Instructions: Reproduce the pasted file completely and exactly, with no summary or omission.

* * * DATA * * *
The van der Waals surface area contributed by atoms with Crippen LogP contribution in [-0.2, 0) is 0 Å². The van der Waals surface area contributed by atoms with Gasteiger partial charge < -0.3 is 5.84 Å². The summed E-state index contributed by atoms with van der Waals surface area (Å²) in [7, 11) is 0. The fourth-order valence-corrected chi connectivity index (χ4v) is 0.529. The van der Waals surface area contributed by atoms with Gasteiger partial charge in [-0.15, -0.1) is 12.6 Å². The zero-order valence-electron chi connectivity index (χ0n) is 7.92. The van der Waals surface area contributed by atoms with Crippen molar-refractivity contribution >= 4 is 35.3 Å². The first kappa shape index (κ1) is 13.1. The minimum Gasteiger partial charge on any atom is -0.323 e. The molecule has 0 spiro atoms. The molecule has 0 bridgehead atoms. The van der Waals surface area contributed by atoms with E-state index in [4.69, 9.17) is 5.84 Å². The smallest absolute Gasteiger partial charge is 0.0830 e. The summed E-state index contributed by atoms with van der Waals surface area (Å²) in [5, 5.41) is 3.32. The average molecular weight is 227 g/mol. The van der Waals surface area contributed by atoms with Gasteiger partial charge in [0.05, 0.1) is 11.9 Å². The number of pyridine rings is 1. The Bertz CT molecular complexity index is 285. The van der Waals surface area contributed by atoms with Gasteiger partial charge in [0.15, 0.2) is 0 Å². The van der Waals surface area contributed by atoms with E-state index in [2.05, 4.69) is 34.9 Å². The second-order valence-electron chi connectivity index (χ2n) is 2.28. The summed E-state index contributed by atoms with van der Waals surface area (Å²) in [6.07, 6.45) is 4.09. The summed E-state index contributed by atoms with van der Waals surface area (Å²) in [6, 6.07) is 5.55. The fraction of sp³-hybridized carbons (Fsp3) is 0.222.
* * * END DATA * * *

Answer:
The van der Waals surface area contributed by atoms with Crippen LogP contribution in [-0.2, 0) is 0 Å². The van der Waals surface area contributed by atoms with Gasteiger partial charge < -0.3 is 5.84 Å². The summed E-state index contributed by atoms with van der Waals surface area (Å²) in [7, 11) is 0. The fourth-order valence-corrected chi connectivity index (χ4v) is 0.529. The van der Waals surface area contributed by atoms with Gasteiger partial charge in [-0.15, -0.1) is 12.6 Å². The zero-order valence-electron chi connectivity index (χ0n) is 7.92. The van der Waals surface area contributed by atoms with Crippen molar-refractivity contribution >= 4 is 35.3 Å². The first kappa shape index (κ1) is 13.1. The minimum Gasteiger partial charge on any atom is -0.323 e. The molecule has 0 spiro atoms. The molecule has 0 bridgehead atoms. The van der Waals surface area contributed by atoms with E-state index in [4.69, 9.17) is 5.84 Å². The smallest absolute Gasteiger partial charge is 0.0830 e. The summed E-state index contributed by atoms with van der Waals surface area (Å²) in [5, 5.41) is 3.32. The average molecular weight is 227 g/mol. The van der Waals surface area contributed by atoms with Gasteiger partial charge in [0.05, 0.1) is 11.9 Å². The number of pyridine rings is 1. The Bertz CT molecular complexity index is 285. The van der Waals surface area contributed by atoms with Gasteiger partial charge in [0.15, 0.2) is 0 Å². The van der Waals surface area contributed by atoms with E-state index in [2.05, 4.69) is 34.9 Å². The second-order valence-electron chi connectivity index (χ2n) is 2.28. The summed E-state index contributed by atoms with van der Waals surface area (Å²) in [6.07, 6.45) is 4.09. The summed E-state index contributed by atoms with van der Waals surface area (Å²) in [6, 6.07) is 5.55. The fraction of sp³-hybridized carbons (Fsp3) is 0.222.